I turned on all my faucets hoping to get cold water in the tank.  Then the thermometer blew.  So I pulled the circuit breaker and called the manager of the apartment building.  I am hoping that by the time this column appears I will have a new hot water tank.  One of the reasons I live in an apartment and do not own a house (the American Dream, I hear time and again) is that a telephone call generally takes care of things that go wrong.

All in all, I loved my visit, and I love being back home.

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A.M. Costa Rica
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San José, Costa Rica, Friday, July 25, 2008, Vol. 8, No. 147

Sardis Presbyterian youngsters put their backs into it at the site of a new classroom at the Curabande School. church group working
A.M. Costa Rica/Greg Golojuch

North Carolina teens are putting an addition on school here
Special to A.M. Costa Rica

A youth group from the Sardis Presbyterian Church in Charlotte, North Carolina in on its fourth mission trip to Costa Rica at the Curabande School just outside of Liberia. The first of approximately 55 youths and advisors arrived last week and are adding a classroom to the small school. The only interruptions were some lost luggage and occasional downpours.

The group's organizer, Rhonda York, said this trip has been one year in the making. With the help of the Sardis congregation and a multitude of fund raisers, their mission is almost accomplished. She said:

"We've been taught to help those less fortunate, but it's not only good for the Curabande community, it's good for all
of us too. As the children work and grow together, it's  rewarding for the advisors to watch the children stretch out of their comfort zone."

Giovanny Lobo, a local in the community, assisted the group by having the community clear and grade the land prior to the youth group's arrival, as well as organizing and getting much of the construction materials on the site.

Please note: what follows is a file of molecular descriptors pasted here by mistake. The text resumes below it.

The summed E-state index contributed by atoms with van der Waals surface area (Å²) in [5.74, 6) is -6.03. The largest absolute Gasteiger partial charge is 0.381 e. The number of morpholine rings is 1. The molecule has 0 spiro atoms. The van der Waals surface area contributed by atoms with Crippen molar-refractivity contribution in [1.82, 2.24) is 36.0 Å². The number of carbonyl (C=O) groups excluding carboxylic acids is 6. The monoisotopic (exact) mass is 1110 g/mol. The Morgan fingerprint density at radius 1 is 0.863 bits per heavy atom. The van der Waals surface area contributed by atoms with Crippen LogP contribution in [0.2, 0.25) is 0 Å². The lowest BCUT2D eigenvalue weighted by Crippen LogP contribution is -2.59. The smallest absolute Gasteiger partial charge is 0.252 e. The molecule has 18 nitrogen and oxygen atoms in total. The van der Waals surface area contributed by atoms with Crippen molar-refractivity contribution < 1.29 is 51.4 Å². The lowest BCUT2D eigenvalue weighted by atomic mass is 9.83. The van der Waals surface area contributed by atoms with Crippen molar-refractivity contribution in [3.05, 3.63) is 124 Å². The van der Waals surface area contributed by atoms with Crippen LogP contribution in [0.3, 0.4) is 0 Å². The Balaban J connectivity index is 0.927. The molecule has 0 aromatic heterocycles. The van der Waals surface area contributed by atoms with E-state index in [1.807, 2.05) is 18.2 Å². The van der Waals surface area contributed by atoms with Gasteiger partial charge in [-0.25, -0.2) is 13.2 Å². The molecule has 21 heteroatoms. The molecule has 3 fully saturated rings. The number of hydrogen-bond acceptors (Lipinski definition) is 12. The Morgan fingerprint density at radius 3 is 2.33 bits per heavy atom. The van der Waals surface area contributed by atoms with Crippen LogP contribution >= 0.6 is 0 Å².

The eight advisors here for the entire two-week project are Ms. York, Presley Gilbert, Sallie and Glenn Crossley, Mary Saclarides, Tom Simpson, Jenny Parker and the youth minister, the Rev. Jason Robbins. The youth are in two separate groups for one week each.

Prior construction projects for the Sardis Presbyterian Church in Costa Rica were in Brasilito and Lorena.

Red Cross recovers eight hostages taken by Colombian rebels just last week
By the A.M. Costa Rica wire services

The International Red Cross says Colombian rebels have released eight people who were kidnapped last week while traveling on the country's northwestern jungle rivers.

A statement issued Thursday says the hostages were freed Wednesday in a rural area of Colombia's Antioquia department province after confidential dialogue between the parties concerned. Officials also reaffirmed the Red Cross's neutrality in Colombia's conflict.

On July 2, a team of Colombian military personnel — posing as members of a fake humanitarian aid group — tricked the Fuerzas Armadas Revolucionarias de Colombia into handing over 15 hostages, including French-Colombian politician Ingrid Betancourt and three Americans.

But Colombian President Alvaro Uribe later acknowledged that his military used the Red Cross symbol in the rescue
mission. His government later apologized to the Red Cross, which said it was not involved in the hostage rescue and was not aware of plans to carry it out.

Uribe said one member of the rescue team wore a vest with the Red Cross emblem, but that it was because the person was nervous about the operation.

Use of the Red Cross symbol for a military operations violates the Geneva Conventions because it could damage the relief organization's reputation for neutrality in conflicts and put humanitarian workers at risk in war zones.

The Red Cross says its symbol must be respected in all circumstances and that its misuse is prohibited.

The Red Cross says that as a neutral and impartial organization, it must enjoy the trust of all the parties to Colombia's conflict to be able to carry out its humanitarian work.

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A.M. Costa Rica
users guide

This is a brief users guide to A.M. Costa Rica.